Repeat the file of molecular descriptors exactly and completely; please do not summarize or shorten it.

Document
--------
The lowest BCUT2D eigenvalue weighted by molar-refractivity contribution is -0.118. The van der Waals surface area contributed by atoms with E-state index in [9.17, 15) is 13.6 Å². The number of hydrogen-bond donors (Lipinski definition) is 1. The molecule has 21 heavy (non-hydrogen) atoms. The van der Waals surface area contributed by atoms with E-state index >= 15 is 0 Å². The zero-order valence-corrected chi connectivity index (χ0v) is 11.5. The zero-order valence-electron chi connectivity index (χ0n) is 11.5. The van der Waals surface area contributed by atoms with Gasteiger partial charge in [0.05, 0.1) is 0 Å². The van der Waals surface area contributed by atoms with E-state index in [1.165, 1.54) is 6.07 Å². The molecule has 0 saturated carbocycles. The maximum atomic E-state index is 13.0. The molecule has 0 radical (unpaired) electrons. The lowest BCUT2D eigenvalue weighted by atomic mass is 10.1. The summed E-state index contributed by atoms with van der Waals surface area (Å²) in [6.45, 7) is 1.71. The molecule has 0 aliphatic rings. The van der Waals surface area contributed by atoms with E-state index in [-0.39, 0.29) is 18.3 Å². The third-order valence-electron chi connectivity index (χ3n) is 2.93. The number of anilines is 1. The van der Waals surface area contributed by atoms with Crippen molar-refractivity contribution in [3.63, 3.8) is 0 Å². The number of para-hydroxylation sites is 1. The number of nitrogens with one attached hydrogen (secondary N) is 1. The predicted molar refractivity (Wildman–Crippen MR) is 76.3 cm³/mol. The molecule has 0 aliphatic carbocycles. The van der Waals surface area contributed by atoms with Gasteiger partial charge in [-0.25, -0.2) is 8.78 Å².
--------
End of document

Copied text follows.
The lowest BCUT2D eigenvalue weighted by molar-refractivity contribution is -0.118. The van der Waals surface area contributed by atoms with E-state index in [9.17, 15) is 13.6 Å². The number of hydrogen-bond donors (Lipinski definition) is 1. The molecule has 21 heavy (non-hydrogen) atoms. The van der Waals surface area contributed by atoms with E-state index >= 15 is 0 Å². The zero-order valence-corrected chi connectivity index (χ0v) is 11.5. The zero-order valence-electron chi connectivity index (χ0n) is 11.5. The van der Waals surface area contributed by atoms with Gasteiger partial charge in [0.05, 0.1) is 0 Å². The van der Waals surface area contributed by atoms with E-state index in [1.165, 1.54) is 6.07 Å². The molecule has 0 saturated carbocycles. The maximum atomic E-state index is 13.0. The molecule has 0 radical (unpaired) electrons. The lowest BCUT2D eigenvalue weighted by atomic mass is 10.1. The summed E-state index contributed by atoms with van der Waals surface area (Å²) in [6.45, 7) is 1.71. The molecule has 0 aliphatic rings. The van der Waals surface area contributed by atoms with E-state index in [-0.39, 0.29) is 18.3 Å². The third-order valence-electron chi connectivity index (χ3n) is 2.93. The number of anilines is 1. The van der Waals surface area contributed by atoms with Crippen molar-refractivity contribution in [3.63, 3.8) is 0 Å². The number of para-hydroxylation sites is 1. The number of nitrogens with one attached hydrogen (secondary N) is 1. The predicted molar refractivity (Wildman–Crippen MR) is 76.3 cm³/mol. The molecule has 0 aliphatic carbocycles. The van der Waals surface area contributed by atoms with Gasteiger partial charge in [-0.25, -0.2) is 8.78 Å².